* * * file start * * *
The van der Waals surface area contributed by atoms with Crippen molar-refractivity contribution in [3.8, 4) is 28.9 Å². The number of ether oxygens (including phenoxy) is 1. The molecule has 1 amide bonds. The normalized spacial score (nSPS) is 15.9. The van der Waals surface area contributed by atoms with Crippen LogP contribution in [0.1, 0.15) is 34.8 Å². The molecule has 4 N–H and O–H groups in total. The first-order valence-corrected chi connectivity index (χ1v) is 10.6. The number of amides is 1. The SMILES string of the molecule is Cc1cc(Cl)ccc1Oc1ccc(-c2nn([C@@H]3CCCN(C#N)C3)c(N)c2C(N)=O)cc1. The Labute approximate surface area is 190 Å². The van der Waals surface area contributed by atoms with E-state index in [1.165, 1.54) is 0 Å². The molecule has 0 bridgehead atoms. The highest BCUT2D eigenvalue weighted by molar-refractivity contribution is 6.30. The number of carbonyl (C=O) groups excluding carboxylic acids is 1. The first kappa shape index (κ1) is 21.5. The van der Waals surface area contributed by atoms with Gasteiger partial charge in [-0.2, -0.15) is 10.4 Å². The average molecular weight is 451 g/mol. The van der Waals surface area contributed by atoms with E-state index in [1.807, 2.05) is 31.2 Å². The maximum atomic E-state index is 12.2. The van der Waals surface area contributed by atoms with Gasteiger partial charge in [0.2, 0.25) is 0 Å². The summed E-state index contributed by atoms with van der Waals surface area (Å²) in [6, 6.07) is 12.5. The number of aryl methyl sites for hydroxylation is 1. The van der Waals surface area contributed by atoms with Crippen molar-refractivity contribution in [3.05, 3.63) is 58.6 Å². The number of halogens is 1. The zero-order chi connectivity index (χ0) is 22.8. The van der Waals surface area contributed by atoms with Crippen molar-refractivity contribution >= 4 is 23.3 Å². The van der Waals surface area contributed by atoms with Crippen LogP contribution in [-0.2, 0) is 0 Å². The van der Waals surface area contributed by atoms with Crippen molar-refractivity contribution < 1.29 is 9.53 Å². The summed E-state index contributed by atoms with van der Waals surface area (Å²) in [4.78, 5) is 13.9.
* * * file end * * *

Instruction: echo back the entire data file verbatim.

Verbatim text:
The van der Waals surface area contributed by atoms with Crippen molar-refractivity contribution in [3.8, 4) is 28.9 Å². The number of ether oxygens (including phenoxy) is 1. The molecule has 1 amide bonds. The normalized spacial score (nSPS) is 15.9. The van der Waals surface area contributed by atoms with Crippen LogP contribution in [0.1, 0.15) is 34.8 Å². The molecule has 4 N–H and O–H groups in total. The first-order valence-corrected chi connectivity index (χ1v) is 10.6. The number of amides is 1. The SMILES string of the molecule is Cc1cc(Cl)ccc1Oc1ccc(-c2nn([C@@H]3CCCN(C#N)C3)c(N)c2C(N)=O)cc1. The Labute approximate surface area is 190 Å². The van der Waals surface area contributed by atoms with E-state index in [1.165, 1.54) is 0 Å². The molecule has 0 bridgehead atoms. The highest BCUT2D eigenvalue weighted by molar-refractivity contribution is 6.30. The number of carbonyl (C=O) groups excluding carboxylic acids is 1. The first kappa shape index (κ1) is 21.5. The van der Waals surface area contributed by atoms with Gasteiger partial charge in [-0.2, -0.15) is 10.4 Å². The average molecular weight is 451 g/mol. The van der Waals surface area contributed by atoms with E-state index in [1.807, 2.05) is 31.2 Å². The maximum atomic E-state index is 12.2. The van der Waals surface area contributed by atoms with Gasteiger partial charge in [0.2, 0.25) is 0 Å². The summed E-state index contributed by atoms with van der Waals surface area (Å²) in [6, 6.07) is 12.5. The number of aryl methyl sites for hydroxylation is 1. The van der Waals surface area contributed by atoms with Crippen molar-refractivity contribution in [3.05, 3.63) is 58.6 Å². The number of halogens is 1. The zero-order chi connectivity index (χ0) is 22.8. The van der Waals surface area contributed by atoms with Crippen molar-refractivity contribution >= 4 is 23.3 Å². The van der Waals surface area contributed by atoms with Crippen LogP contribution in [-0.2, 0) is 0 Å². The van der Waals surface area contributed by atoms with Crippen molar-refractivity contribution < 1.29 is 9.53 Å². The summed E-state index contributed by atoms with van der Waals surface area (Å²) in [4.78, 5) is 13.9.